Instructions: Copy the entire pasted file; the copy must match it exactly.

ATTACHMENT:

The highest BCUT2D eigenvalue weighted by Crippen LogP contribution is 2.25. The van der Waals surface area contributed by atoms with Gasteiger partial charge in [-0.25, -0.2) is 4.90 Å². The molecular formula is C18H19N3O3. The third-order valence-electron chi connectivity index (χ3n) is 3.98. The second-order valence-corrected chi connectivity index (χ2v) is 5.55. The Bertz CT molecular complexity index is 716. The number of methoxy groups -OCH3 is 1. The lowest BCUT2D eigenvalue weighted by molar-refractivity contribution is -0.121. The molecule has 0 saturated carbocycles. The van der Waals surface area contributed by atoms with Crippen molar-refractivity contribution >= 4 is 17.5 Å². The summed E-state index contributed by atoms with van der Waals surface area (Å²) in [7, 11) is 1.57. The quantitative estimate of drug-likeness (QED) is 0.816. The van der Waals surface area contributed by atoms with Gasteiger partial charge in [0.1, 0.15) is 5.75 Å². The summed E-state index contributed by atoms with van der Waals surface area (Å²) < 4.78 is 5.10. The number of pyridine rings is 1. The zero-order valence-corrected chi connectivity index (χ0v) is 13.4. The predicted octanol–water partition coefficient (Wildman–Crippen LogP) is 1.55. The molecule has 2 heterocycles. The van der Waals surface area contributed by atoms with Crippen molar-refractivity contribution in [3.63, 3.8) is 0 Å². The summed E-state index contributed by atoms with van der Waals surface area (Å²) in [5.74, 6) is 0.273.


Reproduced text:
The highest BCUT2D eigenvalue weighted by Crippen LogP contribution is 2.25. The van der Waals surface area contributed by atoms with Gasteiger partial charge in [-0.25, -0.2) is 4.90 Å². The molecular formula is C18H19N3O3. The third-order valence-electron chi connectivity index (χ3n) is 3.98. The second-order valence-corrected chi connectivity index (χ2v) is 5.55. The Bertz CT molecular complexity index is 716. The number of methoxy groups -OCH3 is 1. The lowest BCUT2D eigenvalue weighted by molar-refractivity contribution is -0.121. The molecule has 0 saturated carbocycles. The van der Waals surface area contributed by atoms with Crippen molar-refractivity contribution >= 4 is 17.5 Å². The summed E-state index contributed by atoms with van der Waals surface area (Å²) in [7, 11) is 1.57. The quantitative estimate of drug-likeness (QED) is 0.816. The van der Waals surface area contributed by atoms with Gasteiger partial charge in [0.1, 0.15) is 5.75 Å². The summed E-state index contributed by atoms with van der Waals surface area (Å²) < 4.78 is 5.10. The number of pyridine rings is 1. The zero-order valence-corrected chi connectivity index (χ0v) is 13.4. The predicted octanol–water partition coefficient (Wildman–Crippen LogP) is 1.55. The molecule has 2 heterocycles. The van der Waals surface area contributed by atoms with Crippen molar-refractivity contribution in [3.63, 3.8) is 0 Å². The summed E-state index contributed by atoms with van der Waals surface area (Å²) in [5.74, 6) is 0.273.